Here’s another point. Maybe the most common pro-Redskins argument is the “Native Americans aren’t actually offended by it” one. It makes sense to me that that’s the case. When people refer to the Washington Redskins, they aren’t using the word pejoratively. In modern discourse, the NFL team is by far the most common source of that word’s use. I imagine most Native Americans have heard the word redskin used to refer to the football team much more frequently than in any other context. This has caused to word to lose a lot of its power to offend, and has over time become more and more innocuous. That argument makes logical sense. That doesn’t mean it’s a good argument. Let’s take it a step further. By the same logic, it would be a good idea to rename the team the Washington Niggers. Hey, there are a lot of black people in DC, and after fifty years or so the word nigger will stop being so offensive. Great idea, right? Obviously not.

So those are my thoughts. HOT SPORTS TAKE. OUT.

Film review quarterly: 2013 Q3

6 Oct

My Q2 review didn’t get as much traction on Google as Q1. Disappointing. But I’m still doing it. I wrote about all of these movies individually when they were released. I’m too lazy to link to all of them here. Search for them in the search box if you’re interested. I also slowed down a bit on seeing movies in the last couple months. A lot of movies are starting to run together. Even the ones that are good. It’s so disappointing to me that small independent movies are starting to get just as boring and formulaic as big blockbusters. Maybe I’ll catch some on Netflix or whatever. If you feel passionate about a movie I missed let me know in the comments jklol no one ever reads these let alone leaves a comment.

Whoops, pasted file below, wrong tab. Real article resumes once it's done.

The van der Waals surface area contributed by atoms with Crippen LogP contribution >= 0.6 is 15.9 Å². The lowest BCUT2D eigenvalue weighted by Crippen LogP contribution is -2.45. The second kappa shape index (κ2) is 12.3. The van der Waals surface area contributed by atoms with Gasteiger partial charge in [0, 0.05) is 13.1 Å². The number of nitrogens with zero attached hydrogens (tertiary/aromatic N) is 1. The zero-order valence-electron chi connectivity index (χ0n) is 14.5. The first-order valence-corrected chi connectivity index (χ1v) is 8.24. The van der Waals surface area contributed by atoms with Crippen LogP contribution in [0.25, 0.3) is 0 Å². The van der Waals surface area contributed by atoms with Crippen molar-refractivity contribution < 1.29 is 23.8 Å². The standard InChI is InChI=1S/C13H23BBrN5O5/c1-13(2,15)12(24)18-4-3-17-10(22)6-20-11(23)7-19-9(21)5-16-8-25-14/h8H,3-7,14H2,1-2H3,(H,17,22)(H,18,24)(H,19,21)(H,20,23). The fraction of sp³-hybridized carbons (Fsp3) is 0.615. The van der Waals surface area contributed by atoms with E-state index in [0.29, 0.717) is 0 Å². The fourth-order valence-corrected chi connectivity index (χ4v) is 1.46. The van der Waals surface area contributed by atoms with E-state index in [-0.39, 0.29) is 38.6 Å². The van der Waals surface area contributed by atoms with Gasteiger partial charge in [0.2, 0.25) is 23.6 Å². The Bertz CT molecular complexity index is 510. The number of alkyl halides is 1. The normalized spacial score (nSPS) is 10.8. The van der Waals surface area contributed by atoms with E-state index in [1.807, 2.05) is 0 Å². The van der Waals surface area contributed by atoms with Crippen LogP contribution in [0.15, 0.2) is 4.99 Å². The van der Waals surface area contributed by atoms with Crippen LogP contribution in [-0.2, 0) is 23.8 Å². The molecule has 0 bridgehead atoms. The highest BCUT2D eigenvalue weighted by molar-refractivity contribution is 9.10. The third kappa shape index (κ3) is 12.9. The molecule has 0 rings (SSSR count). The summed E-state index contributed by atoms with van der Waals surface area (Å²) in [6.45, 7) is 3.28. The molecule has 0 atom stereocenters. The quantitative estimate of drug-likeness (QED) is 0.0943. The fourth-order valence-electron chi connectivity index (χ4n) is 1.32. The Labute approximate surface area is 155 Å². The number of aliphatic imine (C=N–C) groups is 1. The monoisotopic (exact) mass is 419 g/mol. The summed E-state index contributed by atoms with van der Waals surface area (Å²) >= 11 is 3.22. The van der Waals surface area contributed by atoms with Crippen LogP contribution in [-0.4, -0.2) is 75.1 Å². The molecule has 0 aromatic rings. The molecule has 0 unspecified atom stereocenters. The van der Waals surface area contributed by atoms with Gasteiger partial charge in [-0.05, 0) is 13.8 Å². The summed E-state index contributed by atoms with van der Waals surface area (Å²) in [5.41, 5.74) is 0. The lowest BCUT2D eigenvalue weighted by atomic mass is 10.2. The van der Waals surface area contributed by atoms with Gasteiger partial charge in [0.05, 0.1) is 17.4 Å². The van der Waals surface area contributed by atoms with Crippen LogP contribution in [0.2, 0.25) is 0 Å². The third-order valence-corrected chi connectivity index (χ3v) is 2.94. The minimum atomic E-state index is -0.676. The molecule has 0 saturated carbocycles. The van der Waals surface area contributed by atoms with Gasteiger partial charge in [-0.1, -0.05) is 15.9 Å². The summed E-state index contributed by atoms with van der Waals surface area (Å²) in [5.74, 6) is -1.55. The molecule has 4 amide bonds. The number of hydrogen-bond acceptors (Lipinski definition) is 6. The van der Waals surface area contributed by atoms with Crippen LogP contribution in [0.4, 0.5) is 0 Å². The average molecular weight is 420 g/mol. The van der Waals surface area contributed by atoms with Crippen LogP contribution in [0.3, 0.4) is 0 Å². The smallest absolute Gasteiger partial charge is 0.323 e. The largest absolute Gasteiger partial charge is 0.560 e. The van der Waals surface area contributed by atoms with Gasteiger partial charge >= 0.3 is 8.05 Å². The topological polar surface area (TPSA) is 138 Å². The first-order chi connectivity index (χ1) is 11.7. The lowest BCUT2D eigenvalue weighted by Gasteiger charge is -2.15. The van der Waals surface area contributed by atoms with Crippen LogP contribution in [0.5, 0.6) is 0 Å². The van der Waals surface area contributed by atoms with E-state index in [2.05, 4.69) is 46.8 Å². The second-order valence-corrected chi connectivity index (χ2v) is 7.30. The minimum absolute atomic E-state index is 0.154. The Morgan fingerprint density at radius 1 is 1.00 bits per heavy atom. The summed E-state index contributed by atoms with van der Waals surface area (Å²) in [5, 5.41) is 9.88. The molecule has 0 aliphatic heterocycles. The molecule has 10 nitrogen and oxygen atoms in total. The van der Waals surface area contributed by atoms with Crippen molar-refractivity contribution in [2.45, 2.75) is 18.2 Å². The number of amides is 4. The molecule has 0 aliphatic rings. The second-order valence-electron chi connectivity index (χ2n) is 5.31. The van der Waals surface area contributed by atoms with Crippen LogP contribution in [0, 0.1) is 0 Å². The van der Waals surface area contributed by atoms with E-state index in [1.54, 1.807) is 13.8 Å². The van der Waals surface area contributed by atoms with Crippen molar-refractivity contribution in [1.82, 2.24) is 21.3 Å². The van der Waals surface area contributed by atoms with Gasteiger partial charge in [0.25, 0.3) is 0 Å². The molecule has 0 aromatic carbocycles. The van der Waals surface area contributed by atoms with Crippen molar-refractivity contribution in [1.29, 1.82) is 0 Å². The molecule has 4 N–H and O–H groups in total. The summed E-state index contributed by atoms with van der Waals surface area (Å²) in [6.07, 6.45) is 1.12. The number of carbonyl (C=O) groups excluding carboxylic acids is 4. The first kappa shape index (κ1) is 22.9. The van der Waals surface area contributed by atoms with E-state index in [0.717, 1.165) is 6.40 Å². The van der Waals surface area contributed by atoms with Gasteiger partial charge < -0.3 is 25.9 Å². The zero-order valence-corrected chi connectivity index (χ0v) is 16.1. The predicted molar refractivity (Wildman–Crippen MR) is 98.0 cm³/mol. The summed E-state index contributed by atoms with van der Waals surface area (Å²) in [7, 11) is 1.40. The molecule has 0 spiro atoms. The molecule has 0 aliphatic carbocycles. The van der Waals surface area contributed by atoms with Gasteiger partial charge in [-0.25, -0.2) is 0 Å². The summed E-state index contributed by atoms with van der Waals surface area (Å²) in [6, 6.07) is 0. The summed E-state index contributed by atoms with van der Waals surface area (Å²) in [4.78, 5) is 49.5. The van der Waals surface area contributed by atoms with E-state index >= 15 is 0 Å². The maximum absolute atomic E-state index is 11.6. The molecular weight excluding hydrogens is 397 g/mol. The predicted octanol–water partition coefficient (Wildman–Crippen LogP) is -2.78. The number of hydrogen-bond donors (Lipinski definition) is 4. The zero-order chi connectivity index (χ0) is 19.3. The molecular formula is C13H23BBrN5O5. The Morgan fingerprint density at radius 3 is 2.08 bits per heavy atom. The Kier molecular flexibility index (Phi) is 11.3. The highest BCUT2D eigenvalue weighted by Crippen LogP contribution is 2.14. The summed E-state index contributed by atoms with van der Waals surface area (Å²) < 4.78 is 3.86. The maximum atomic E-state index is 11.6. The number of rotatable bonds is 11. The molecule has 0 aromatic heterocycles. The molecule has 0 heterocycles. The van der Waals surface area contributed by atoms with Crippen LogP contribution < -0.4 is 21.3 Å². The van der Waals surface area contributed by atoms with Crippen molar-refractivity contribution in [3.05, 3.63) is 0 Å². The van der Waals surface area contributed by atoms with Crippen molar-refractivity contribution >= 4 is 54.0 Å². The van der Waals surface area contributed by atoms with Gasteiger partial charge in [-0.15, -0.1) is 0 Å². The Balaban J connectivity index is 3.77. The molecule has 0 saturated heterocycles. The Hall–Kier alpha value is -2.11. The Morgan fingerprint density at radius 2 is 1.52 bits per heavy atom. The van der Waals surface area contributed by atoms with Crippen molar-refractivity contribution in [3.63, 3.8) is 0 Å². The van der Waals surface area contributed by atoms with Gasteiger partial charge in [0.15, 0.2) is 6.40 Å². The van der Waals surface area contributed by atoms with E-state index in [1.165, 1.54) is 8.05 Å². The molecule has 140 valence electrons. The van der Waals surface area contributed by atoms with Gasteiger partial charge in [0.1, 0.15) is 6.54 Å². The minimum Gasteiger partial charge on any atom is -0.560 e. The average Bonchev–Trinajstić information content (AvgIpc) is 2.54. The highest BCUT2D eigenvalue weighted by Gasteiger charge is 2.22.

Much Ado About Nothing
I still feel great about this movie a couple months later. It’ll be interesting to see if it gets any awards heat. I doubt it.